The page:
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Small Giants: Companies That Choose to Be Great Instead of Big [Kindle Edition]

Bo Burlingham
4.4 out of 5 stars  See all reviews (76 customer reviews)

Print List Price: $16.00
Kindle Price: $10.18
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Sold by: Penguin Group (USA) LLC

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Book Description

How maverick companies have passed up the growth treadmill — and focused on greatness instead.



It’s an axiom of business that great companies grow their revenues and profits year after year. Yet quietly, under the radar, a small number of companies have rejected the pressure of endless growth to focus on more satisfying business goals. Goals like being great at what they do . . . creating a great place to work . . . providing great customer service . . . making great contributions to their communities . . . and finding great ways to lead their lives.



In Small Giants, veteran journalist Bo Burlingham takes us deep inside fourteen remarkable companies that have chosen to march to their own drummer. They include Anchor Brewing, the original microbrewer; CitiStorage Inc., the premier independent records-storage business; Clif Bar & Co., maker of organic energy bars and other nutrition foods; Righteous Babe Records, the record company founded by singer-songwriter Ani DiFranco; Union Square Hospitality Group, the company of restaurateur Danny Meyer; and Zingerman’s Community of Businesses, including the world-famous Zingerman’s Deli of Ann Arbor.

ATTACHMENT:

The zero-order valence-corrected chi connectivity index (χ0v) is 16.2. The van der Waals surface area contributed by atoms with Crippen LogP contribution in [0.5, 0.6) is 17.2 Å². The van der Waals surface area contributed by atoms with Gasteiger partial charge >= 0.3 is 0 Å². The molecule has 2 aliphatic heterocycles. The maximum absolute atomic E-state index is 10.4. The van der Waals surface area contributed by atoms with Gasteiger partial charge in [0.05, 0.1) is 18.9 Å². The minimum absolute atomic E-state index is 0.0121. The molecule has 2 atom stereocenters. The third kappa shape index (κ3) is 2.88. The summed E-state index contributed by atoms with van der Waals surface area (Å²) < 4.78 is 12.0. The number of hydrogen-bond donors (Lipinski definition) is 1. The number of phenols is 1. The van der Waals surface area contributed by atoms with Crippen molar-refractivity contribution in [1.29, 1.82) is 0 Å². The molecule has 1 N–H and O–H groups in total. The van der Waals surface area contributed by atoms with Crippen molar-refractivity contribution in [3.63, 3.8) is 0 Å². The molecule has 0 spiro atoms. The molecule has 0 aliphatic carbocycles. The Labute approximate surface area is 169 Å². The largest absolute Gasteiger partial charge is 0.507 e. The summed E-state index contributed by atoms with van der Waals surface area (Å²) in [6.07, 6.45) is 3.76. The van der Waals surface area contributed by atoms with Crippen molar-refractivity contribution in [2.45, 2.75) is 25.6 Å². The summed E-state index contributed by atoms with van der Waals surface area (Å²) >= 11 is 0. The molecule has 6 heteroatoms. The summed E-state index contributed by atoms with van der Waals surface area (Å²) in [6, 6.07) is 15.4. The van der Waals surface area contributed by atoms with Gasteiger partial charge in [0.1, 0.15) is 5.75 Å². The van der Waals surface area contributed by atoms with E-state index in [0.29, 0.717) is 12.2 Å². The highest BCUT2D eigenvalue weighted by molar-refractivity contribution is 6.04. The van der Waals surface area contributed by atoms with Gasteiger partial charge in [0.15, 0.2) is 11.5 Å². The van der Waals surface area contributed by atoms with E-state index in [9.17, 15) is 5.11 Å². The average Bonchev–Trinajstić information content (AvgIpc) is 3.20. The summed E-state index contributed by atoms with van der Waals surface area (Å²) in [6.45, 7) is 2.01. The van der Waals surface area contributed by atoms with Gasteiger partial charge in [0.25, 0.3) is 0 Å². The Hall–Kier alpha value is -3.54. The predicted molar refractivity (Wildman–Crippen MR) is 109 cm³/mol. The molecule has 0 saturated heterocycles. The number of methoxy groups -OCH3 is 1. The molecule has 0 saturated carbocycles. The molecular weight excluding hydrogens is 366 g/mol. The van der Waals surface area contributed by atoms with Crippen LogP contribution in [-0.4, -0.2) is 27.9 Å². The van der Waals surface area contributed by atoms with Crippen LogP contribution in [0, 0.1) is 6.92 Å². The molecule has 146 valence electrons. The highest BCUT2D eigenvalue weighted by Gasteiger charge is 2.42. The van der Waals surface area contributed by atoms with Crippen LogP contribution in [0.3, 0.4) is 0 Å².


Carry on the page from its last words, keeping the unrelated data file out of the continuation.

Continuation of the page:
Burlingham shows how the leaders of these small giants recognized the full range of choices they had about the type of company they could create. And he shows how we can all benefit by questioning the usual definitions of business success. In his new afterward, Burlingham reflects on the similarities and learning lessons from the small giants he covers in the book.


Editorial Reviews

From Publishers Weekly